It’s funny how things have come together while gathering items for this Archive.  When I was just getting started, I went to visit Matthew Porter at his shop, American Fencers Supply.  As he is an old Selberg fencer, I went out with the intention of letting him know that I’d corralled Charlie and Julie’s scrapbooks – all 11 of them – back to Berkeley to save them from being eaten by rodents.  When I explained about starting an archive to preserve not only Charlie’s material and story but other West Coast fencing history as well, he offered up a little tidbit he had stashed in the shop on top of a shelf.

I opened up the cardboard box to reveal:

Selberg Inst.Box

Twenty plastic boxes, each titled “Modern Foil Techniques”.  Loops 1 through 20.  What the heck?  I opened one of the boxes and found these:

Selberg Inst.Cart.1

Selberg Inst.Cart.2

 

Now, I worked in radio and film, so I’ve seen similar cartridges before but never anything quite like this.  Some sort of film loop cartridge.  (Lucky guess?  Hardly – it’s called “Loop” on the label) I can see an exposed strip of film on one end.  8mm or Super 8 film.  No strip of magnetic or optical soundtrack, so no audio – standard for most film of that format and size.  A close inspection of the plastic case revealed the name of the manufacturer: Technicolor.  Ok, that’s a name I’ve heard before.  But still, what the heck?

Matthew, generous to a fault, handed them over to me to figure out what they were and maybe even how to look at them.

Oh, Internet… how did we ever learn prior to thee?  I looked up ‘technicolor cartridge projector’ and got a description for what I was looking for: the Technicolor 580 Super – Instant Movie Projector!  On the market in ‘66/’67, it was an early progenitor of home video.  Only film.  And no sound.  Ok, so, I knew what I needed to get my hands on.  What next?  Why, Ebay, of course!  A quick look and boom!  Three to choose from.  A cheap one, but not working.  An expensive one, refurbished.  In between, a mystery, but looks in good shape.  For $20?  You bet I’ll Buy It Now!  Here’s the little beast:

 

Technicolor 580.front

Front

 

Technicolor 580.top

Top. So easy to use!

 

Technicolor 580.back

Back. Ah! That’s where the cartridges go.

 

It arrives in good shape, the lamp works, the motor whirrs impressively.  Seems ok!  However, I’m terrified to try to play one of the cartridges.  What if it breaks?  In such cases as these, there’s only one thing to do: Call Joe!

When I worked at Disney Animation, the Senior Film Guru (not his actual title) was Joe Jiuliano.  In retirement, he does transfers of home movies to digital files.  You know, for fun; something to keep the skillz sharp.  I send him some photos of the cartridges and the player.  He surprises me by saying he’s never seen one, but tells me to send it down and he’ll see what he can do.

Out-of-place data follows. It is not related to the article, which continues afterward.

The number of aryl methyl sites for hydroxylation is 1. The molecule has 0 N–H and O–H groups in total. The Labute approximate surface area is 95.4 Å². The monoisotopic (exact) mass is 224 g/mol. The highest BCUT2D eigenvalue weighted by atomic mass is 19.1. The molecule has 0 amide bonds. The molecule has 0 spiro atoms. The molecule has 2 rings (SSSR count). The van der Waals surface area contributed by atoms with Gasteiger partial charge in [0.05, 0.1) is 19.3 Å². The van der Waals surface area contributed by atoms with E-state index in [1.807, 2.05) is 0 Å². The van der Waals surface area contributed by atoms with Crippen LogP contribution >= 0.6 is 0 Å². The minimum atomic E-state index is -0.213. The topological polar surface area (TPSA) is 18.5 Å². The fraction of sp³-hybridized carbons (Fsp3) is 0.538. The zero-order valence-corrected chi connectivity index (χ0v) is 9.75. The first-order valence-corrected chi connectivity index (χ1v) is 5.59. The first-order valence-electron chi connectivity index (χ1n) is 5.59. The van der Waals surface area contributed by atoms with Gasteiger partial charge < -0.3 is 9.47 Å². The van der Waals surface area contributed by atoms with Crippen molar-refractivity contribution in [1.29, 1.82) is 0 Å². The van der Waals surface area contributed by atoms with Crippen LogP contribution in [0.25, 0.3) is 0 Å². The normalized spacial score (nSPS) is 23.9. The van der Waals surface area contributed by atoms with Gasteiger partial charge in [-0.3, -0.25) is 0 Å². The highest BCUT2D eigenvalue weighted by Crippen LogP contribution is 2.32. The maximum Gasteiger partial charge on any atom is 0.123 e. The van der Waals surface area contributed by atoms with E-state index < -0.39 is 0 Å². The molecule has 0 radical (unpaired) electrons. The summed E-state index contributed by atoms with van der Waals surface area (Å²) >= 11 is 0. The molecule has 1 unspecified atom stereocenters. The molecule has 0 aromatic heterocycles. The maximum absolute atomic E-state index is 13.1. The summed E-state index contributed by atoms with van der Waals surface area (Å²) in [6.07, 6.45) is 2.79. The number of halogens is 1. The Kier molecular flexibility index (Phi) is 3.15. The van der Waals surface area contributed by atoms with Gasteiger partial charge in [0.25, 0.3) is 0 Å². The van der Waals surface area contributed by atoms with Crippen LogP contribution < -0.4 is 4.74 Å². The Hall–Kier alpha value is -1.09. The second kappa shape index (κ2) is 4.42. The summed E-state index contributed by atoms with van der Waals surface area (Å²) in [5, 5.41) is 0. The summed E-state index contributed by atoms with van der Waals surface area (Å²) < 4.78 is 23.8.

After spending some time with the material, Joe tells me that he can’t transfer the film to digital without taking it out of the cartridge.  I’m scared to go this route for fear of damage, but he follows up with the news that he thinks he can take them apart, get the film out, transfer the film and then re-mount the film into the dinky little cartridge and they should play just fine.  Well, if anyone else had told me that, I’d have been skeptical.  But this is Joe.  Joe gets a green light.

Here is the flyer Charlie put together to advertise the series:

Selberg film series

Bill Snyder Films, based in Fargo North Dakota, was an industrial film production company that Charlie had worked for prior to becoming a fencing master.

Back at the Archive, I was struck by a memory of something I’d seen while going through a stack of papers and sure enough, came across the complete syllabus for the whole series.  The course is laid out for 20 sessions, with each one consisting of a topic of the day, what to do prior to running the film loop, what to say while the film loop is playing and what to practice after the film.

I get everything back from Joe.  The cartridges look just like they did before and he’s cleaned up the projector.  A disk drive contains the 20 loops, and they’re totally cool!  Charlie had worked as an Art Director for Bill Snyder Films and his attention to detail in how everything was framed, shot and titled makes every segment easy to follow.  It’s not everyday you see fencing classes run as full-on multi-media presentations, but it’s clear that this would work to introduce a class to many aspects of foil fencing.

And to top it all off, the cartridges play in the projector like a champ, just as Joe said they would!  Joe is my hero.

Here’s Loop #1: The Foil and Grip.

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